Streetwise Professor

February 10, 2009


Filed under: Energy,Military,Politics,Russia — The Professor @ 11:52 pm

Thanks to Translations Online is this translation of an editorial from Nezavisimaya gazeta, which reads in part:

The apotheosis of this extravagance could be the decision, announced on Tuesday, to give Kyrgyzstan a loan of $2 billion and $150 million in nonrefundable aid. For the sake of comparison, the entire budget of this small mountain country is just over $1.1 billion. In exchange, President Kurmanbek Bakiev of Kyrgyzstan promised to close the American military base in Manas, through which the United States delivers supplies to its contingent fighting the Taliban and Al-Qaeda in Afghanistan. This expensive exchange is dubious from the economic and geopolitical standpoints. If the Americans and their allies suddenly leave Afghanistan, Moscow might have to restrain the radical Islamists in that region again.

Even expenditures of that size on allies might be justified in some way if it were not for the financial crisis, which has drastically reduced Russia’s own economic potential. Now this money is needed within the country. The Ministry of Economic Development and Trade expects a decrease of 0.2 per cent in the GNP. The country is in danger of dropping out of the top 10 economies in terms of dollars. The exchange rate of the ruble to the dollar was more than 1.5 times the present figure in July, and gold-backed currency reserves have decreased by more than one-third. The federal budget for this year will be adjusted in line with an income projection of only 6.5 trillion rubles instead of the 10.9 trillion in the current budget. The plans for spending cuts are still unknown, but the projected expenditures in the current budget amount to 9.024 trillion rubles. The number of unemployed might also double and exceed 10 million.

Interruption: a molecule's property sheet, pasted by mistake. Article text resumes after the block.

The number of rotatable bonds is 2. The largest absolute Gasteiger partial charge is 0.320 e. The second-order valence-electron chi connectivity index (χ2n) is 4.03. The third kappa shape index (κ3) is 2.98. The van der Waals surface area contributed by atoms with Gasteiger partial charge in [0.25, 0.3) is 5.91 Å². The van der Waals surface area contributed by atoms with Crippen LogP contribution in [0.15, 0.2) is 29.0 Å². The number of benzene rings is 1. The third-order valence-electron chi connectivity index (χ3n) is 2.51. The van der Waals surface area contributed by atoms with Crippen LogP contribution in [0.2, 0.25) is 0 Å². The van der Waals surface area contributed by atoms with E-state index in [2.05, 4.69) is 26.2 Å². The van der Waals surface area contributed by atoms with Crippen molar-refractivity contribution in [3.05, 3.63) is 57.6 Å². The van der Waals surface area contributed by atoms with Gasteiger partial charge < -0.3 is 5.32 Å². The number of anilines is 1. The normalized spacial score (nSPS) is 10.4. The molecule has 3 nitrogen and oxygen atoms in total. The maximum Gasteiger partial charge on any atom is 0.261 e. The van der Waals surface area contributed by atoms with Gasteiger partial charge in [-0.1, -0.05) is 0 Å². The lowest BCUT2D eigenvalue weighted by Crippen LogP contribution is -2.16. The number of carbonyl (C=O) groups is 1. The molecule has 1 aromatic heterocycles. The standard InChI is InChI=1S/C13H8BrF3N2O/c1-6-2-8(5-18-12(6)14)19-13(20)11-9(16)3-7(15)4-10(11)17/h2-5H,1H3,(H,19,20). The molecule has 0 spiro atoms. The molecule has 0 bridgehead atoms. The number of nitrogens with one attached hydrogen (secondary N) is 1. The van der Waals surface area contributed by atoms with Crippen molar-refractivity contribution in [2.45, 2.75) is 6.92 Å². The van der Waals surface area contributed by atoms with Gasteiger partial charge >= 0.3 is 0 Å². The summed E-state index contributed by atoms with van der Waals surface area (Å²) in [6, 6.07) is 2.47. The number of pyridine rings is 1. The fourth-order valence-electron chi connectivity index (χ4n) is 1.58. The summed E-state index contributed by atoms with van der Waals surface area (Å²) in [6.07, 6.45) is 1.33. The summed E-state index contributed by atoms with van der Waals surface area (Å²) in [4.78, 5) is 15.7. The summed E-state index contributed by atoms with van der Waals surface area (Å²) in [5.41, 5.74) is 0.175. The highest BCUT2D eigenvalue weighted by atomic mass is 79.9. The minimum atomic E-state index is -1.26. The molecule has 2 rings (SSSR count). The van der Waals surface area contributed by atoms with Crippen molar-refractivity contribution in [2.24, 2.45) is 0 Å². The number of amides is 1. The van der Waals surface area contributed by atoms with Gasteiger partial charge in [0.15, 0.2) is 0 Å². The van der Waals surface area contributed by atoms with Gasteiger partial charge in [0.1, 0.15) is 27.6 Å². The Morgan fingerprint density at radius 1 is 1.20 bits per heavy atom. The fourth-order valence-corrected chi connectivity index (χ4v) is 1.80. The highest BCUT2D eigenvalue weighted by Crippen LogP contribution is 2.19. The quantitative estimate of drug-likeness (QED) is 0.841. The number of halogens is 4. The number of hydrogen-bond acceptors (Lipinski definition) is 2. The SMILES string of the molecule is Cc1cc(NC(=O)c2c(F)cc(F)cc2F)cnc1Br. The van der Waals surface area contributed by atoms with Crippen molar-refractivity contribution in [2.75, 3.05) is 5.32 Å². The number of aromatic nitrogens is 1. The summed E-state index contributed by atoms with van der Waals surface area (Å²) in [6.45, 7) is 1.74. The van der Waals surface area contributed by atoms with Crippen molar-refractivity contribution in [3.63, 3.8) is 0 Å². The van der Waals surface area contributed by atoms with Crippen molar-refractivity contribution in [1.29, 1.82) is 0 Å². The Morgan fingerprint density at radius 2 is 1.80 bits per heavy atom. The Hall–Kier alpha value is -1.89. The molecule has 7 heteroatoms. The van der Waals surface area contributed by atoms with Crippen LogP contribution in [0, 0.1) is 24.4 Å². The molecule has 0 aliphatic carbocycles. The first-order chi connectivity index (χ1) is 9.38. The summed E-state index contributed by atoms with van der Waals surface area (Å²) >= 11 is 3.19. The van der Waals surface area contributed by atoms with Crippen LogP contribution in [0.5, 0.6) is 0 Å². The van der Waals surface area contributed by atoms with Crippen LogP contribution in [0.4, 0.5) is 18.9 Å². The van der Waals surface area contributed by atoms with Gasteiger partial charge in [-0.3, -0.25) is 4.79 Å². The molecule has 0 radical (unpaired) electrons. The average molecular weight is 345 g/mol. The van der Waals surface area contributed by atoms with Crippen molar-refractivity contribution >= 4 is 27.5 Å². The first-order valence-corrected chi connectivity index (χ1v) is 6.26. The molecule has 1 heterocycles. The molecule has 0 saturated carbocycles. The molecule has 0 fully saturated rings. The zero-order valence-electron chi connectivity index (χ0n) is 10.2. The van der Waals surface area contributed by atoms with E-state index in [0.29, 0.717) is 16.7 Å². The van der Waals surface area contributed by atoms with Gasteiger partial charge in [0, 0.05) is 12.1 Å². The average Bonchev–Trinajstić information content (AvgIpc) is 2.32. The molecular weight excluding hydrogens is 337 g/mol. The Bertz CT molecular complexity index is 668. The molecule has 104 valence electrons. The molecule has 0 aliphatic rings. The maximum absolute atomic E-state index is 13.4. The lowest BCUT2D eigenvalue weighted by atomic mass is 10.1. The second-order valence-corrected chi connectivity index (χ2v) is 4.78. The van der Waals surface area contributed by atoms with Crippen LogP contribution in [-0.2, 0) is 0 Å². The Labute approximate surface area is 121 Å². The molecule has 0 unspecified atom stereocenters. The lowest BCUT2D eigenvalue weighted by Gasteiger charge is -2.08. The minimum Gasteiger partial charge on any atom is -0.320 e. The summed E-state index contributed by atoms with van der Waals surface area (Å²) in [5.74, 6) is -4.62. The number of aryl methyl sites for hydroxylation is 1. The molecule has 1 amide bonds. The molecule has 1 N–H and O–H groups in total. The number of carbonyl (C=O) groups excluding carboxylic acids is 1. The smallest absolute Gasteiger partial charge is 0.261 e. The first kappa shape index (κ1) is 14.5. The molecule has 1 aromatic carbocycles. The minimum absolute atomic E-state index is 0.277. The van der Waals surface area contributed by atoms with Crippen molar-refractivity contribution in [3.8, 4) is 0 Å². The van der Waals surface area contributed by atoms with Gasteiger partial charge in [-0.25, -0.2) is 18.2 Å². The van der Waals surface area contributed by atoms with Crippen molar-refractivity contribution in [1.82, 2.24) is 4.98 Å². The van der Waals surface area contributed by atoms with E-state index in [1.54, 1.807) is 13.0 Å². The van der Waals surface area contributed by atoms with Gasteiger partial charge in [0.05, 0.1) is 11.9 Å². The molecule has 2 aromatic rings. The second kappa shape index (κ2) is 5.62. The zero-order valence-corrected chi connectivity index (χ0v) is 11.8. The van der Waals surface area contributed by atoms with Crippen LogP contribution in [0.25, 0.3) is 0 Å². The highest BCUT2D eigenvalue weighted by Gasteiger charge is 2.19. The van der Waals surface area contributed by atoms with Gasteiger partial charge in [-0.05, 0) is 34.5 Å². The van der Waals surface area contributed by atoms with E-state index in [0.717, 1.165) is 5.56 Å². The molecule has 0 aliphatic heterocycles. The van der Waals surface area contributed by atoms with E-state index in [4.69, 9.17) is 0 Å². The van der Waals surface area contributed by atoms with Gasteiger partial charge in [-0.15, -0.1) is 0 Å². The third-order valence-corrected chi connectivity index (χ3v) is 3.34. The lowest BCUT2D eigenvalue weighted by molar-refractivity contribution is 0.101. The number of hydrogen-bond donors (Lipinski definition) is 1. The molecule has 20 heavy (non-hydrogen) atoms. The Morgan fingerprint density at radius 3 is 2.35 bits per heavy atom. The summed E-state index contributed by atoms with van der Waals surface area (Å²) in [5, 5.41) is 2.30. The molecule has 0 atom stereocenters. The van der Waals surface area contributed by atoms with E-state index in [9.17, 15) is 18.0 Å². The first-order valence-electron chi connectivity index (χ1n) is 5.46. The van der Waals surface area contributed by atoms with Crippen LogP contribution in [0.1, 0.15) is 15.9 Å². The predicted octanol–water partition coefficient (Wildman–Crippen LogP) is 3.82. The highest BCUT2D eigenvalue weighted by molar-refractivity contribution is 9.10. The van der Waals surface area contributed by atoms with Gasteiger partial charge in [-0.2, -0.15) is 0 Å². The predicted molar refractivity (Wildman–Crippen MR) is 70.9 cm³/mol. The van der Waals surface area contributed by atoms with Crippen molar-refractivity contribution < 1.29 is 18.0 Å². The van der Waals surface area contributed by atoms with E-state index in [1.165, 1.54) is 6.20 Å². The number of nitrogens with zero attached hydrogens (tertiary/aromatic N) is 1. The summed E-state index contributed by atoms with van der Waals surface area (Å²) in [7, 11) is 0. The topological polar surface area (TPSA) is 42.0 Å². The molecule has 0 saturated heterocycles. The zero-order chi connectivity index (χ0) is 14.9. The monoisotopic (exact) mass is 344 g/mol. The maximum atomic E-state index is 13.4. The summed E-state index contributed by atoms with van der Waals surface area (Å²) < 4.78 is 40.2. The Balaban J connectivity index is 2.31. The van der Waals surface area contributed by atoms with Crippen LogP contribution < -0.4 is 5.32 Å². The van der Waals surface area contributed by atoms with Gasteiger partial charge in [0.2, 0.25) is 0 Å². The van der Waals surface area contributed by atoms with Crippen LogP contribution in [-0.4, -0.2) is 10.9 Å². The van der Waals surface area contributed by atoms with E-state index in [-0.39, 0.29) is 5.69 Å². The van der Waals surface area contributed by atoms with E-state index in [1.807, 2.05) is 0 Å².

Even the United States, with the largest economy in the world, is tempering its geopolitical ambitions in the atmosphere of crisis. Barack Obama has announced the reduction of the contingent in Iraq and is urging Russia to reduce the nuclear potential of our country by 80 percent. Moscow, on the other hand, is eager to take advantage of the crisis to strengthen our position in the world and to restore and maintain our status as a great power instead of thinking of ways to solve its own socioeconomic problems. Furthermore, price is no object. In this sense, Russia is similar in some respects to the almost penniless Countess de Beauvilliers in Emile Zola’s novel  Money, who was willing to limit her daily diet to nothing but bread as long as she did not have to reduce her lavish banquet menu by a single dish, all for the sake of maintaining her image as a prosperous aristocrat. The sooner Russia gives up the great-power ambitions that are so inconsistent with the present state of its economy, the less the country, its population, and the physical production sector will have lost when the crisis is over. It would be regrettable if Russia were to make the same mistake as the USSR, wasting all of its resources on global confrontation with the West and trying to maintain its status as the world’s second superpower at any cost, to the point of the complete collapse of the economy and the disintegration of the country.

Emphasis mine.  

Politicians’ preferences are revealed by their choices.  Putin and Medvedev et al have made their choice very, very clear.  Theirs is to be Ozymandias, elevating their personal glory and dreams of imperial majesty, at the expense of a prosperous and decent society.  It is sickening, and as Penny suggests, sociopathic.  Why should we enable such behavior by bargaining with them over NATO, or missile defense, or anything else that the Putinists and chekists want?  

Remind me again.  Who is the Russophobe?  Only someone who has identifies the interests of Russians with the Russian state, who believes that Russians are state property only meant to serve the state, can consider such a deluded and inhumane agenda to be Russophilic.